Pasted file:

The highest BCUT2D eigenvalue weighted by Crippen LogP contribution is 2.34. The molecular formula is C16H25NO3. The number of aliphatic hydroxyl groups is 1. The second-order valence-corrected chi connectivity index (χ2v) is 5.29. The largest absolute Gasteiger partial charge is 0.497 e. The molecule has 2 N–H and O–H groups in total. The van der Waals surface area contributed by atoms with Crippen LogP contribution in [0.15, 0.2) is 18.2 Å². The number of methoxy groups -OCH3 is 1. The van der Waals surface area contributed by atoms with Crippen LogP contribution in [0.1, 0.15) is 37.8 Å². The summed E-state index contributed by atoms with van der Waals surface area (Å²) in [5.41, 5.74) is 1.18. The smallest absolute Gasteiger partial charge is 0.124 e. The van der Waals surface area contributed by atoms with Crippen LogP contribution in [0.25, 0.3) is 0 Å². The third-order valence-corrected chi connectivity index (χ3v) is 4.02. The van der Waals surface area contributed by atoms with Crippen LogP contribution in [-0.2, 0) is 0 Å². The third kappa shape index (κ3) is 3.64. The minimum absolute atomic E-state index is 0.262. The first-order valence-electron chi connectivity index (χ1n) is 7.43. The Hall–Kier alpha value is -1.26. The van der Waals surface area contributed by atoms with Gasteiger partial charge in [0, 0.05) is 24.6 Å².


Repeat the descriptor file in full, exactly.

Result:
The highest BCUT2D eigenvalue weighted by Crippen LogP contribution is 2.34. The molecular formula is C16H25NO3. The number of aliphatic hydroxyl groups is 1. The second-order valence-corrected chi connectivity index (χ2v) is 5.29. The largest absolute Gasteiger partial charge is 0.497 e. The molecule has 2 N–H and O–H groups in total. The van der Waals surface area contributed by atoms with Crippen LogP contribution in [0.15, 0.2) is 18.2 Å². The number of methoxy groups -OCH3 is 1. The van der Waals surface area contributed by atoms with Crippen LogP contribution in [0.1, 0.15) is 37.8 Å². The summed E-state index contributed by atoms with van der Waals surface area (Å²) in [5.41, 5.74) is 1.18. The smallest absolute Gasteiger partial charge is 0.124 e. The van der Waals surface area contributed by atoms with Crippen LogP contribution in [0.25, 0.3) is 0 Å². The third-order valence-corrected chi connectivity index (χ3v) is 4.02. The van der Waals surface area contributed by atoms with Crippen LogP contribution in [-0.2, 0) is 0 Å². The third kappa shape index (κ3) is 3.64. The minimum absolute atomic E-state index is 0.262. The first-order valence-electron chi connectivity index (χ1n) is 7.43. The Hall–Kier alpha value is -1.26. The van der Waals surface area contributed by atoms with Gasteiger partial charge in [0, 0.05) is 24.6 Å².